Tyler Herro took a major leap from his sophomore season in 2020-21 to his third-year campaign in 2021-22, winning the NBA’s Sixth Man of the Year award in the process. Heading into the 2022-23 season for the Miami Heat, he’s looking for even more.
“Yeah for sure,” Herro said during his end-of-season interview on Tuesday about prioritizing a starting role for next year. “In some way, I would like to start. I think it’s my fourth year, so I think I’ve earned it, and we’ll see what happens.“
During his breakout season with Miami, which recently came to an end in the Eastern Conference Finals against the Boston Celtics, Herro was spectacular off the pine. He averaged 20.7 points, 5.0 rebounds, and 4.0 assists per outing while shooting 44.7 percent from the field, 39.9 percent from distance, and 86.8 percent from the free-throw line. Despite his bench role, Herro still managed upwards of 32 minutes per game and was a key piece in leading the Heat to an Eastern Conference-best record of 53-29.
Taking all of that into account, he is absolutely deserving of a starting role, and should likely earn it ahead of the 2022-23 season, but there are a couple of other questions surrounding his status in Miami.
Herro is 22 years of age (turning 23 in January) and eligible for a massive contract extension this summer worth $184 million over the course of five years. He’s still on his rookie deal through the 2022-23 season, but the Heat could face a tough decision regarding whether or not to keep him around. It’s not likely he garners the full $184 million, at least not right now, but a $100+ million deal feels inevitable.
Miami is currently paying all three of Jimmy Butler, Bam Adebayo, and Kyle Lowry ridiculous sums of money. The trio will earn a combined $96 million next season, and that doesn’t include the nearly $17 million owed to Duncan Robinson, who was bumped out of the postseason rotation. Only Lowry’s deal ends after the 2023-24 season, with the other three under contract through the 2025-26 season. In the 2023-24 season, those four will soak up a combined $125 million in Heat cap space.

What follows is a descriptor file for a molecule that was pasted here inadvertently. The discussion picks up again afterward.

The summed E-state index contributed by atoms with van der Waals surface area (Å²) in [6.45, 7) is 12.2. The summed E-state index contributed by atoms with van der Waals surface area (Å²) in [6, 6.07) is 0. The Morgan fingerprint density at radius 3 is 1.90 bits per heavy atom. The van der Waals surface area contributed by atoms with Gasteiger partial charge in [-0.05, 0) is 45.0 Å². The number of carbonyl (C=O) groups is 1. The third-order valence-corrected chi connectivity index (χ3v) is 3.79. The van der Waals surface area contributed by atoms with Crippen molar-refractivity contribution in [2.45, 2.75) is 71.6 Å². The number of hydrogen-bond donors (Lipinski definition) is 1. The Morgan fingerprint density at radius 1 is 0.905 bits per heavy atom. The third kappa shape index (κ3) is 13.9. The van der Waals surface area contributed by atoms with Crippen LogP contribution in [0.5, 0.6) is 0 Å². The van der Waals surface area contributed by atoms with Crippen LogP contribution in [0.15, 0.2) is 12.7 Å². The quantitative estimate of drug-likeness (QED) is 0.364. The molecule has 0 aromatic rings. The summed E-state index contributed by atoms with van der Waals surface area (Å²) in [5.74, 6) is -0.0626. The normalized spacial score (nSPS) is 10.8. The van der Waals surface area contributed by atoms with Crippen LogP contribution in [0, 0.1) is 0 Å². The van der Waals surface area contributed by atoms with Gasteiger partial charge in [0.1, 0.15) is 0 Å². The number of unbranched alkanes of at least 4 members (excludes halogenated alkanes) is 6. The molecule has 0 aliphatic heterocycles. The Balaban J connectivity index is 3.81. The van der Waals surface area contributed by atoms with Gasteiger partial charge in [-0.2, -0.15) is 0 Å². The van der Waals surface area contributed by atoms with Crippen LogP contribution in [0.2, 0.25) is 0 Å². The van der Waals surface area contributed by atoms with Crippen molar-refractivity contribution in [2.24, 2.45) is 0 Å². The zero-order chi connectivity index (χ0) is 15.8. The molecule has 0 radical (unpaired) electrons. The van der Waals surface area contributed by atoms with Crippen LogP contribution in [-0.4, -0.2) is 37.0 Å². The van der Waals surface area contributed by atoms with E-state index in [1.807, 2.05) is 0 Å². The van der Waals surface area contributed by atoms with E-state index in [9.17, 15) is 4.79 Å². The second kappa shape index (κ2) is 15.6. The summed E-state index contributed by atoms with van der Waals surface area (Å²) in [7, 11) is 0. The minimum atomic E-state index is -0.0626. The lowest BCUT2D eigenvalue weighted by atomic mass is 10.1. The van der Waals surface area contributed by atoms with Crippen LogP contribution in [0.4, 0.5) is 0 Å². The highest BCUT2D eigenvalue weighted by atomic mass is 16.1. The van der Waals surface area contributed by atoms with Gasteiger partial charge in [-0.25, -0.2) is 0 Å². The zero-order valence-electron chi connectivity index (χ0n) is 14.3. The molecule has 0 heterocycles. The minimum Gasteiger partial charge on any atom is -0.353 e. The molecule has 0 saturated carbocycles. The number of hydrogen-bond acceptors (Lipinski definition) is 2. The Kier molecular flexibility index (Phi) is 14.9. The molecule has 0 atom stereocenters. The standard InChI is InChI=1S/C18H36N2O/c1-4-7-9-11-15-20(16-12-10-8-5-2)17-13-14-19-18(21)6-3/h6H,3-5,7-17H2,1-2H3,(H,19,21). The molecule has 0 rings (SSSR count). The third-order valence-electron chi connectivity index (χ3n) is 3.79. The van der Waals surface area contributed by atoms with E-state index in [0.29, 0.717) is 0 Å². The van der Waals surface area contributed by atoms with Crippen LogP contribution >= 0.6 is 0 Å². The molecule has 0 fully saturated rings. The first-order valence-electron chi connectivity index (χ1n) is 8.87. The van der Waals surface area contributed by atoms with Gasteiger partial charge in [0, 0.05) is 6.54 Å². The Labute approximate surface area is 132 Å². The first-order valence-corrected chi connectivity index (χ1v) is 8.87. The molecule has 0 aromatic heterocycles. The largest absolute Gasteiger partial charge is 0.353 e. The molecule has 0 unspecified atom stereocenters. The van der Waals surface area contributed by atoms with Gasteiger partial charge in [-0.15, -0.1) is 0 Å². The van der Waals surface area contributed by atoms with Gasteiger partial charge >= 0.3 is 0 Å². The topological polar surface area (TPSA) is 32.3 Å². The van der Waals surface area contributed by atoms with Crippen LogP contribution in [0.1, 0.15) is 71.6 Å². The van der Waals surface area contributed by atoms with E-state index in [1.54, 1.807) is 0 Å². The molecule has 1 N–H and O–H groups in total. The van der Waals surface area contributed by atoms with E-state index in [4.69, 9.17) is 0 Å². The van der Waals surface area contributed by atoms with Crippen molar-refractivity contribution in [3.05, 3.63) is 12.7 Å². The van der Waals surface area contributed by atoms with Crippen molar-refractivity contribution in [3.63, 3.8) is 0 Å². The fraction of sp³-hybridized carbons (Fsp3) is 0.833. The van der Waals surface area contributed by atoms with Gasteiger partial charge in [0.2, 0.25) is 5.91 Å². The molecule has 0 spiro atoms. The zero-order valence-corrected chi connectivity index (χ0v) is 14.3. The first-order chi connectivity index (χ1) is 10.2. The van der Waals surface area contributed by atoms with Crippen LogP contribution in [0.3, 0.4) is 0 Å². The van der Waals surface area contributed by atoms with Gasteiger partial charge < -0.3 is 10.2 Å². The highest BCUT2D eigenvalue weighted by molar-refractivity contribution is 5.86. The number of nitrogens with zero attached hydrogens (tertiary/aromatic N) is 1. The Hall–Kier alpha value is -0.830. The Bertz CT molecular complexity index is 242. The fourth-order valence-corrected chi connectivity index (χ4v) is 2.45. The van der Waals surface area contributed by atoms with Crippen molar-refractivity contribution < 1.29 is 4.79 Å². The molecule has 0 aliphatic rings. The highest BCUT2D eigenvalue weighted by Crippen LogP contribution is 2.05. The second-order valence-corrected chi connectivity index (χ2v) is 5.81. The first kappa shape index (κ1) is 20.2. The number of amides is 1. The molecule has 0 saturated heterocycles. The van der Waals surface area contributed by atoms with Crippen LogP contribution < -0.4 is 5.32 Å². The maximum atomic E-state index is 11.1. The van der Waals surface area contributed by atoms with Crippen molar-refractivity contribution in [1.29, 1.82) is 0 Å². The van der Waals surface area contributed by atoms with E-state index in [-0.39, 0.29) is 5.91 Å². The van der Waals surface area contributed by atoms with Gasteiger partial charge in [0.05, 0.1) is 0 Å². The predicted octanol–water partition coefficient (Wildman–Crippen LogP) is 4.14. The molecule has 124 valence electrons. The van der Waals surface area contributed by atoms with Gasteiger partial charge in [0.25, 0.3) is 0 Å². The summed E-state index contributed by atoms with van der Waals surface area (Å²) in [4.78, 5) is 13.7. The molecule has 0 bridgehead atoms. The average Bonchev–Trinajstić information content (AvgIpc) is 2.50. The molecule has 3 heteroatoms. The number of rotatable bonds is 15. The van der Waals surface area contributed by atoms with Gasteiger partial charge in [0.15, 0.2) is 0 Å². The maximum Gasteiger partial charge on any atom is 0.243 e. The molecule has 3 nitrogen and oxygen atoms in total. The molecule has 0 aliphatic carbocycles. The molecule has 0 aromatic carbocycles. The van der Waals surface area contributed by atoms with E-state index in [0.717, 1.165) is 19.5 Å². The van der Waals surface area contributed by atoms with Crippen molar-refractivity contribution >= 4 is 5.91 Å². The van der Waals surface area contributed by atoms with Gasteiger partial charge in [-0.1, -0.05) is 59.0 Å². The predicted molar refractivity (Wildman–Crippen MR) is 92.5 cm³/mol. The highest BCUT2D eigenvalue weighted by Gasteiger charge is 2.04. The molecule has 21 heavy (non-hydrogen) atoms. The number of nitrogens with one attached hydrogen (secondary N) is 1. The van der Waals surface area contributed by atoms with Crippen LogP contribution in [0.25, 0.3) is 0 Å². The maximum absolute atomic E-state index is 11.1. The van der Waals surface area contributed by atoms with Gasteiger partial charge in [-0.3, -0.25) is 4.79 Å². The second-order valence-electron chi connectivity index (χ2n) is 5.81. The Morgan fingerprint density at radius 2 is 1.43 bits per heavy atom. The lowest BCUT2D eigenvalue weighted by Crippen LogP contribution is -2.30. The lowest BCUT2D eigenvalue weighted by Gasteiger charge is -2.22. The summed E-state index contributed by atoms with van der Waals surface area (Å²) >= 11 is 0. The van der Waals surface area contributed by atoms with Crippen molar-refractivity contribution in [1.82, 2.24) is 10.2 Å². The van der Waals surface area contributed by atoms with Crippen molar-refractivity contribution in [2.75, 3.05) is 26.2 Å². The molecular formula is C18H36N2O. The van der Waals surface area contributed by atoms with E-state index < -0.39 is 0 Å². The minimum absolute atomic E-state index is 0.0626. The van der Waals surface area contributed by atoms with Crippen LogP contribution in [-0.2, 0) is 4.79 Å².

Pat Riley has earned the benefit of the doubt as Miami’s front office dealmaker though, so this contract situation shouldn’t stranglehold the franchise, but it will make dealing with Herro a bit more interesting, especially if he’s adamant about taking on a larger role. There’s already been some talk that the Utah Jazz might be interested in trading Donovan Mitchell to Miami with Herro as the centerpiece from the Heat. It could be a long offseason.
First things first though, Herro must get healthy. He suffered a groin injury during the fourth quarter of Game 3 against the Celtics in the ECF, sitting out Games 4, 5, and 6, as well. Herro tried to gut it out in the decisive Game 7 but played only six minutes as he was clearly not himself. He admitted that he was dealing with the injury throughout the entire playoffs, but it didn’t get bad until the series against Boston. Herro should be fully recovered within the next few weeks.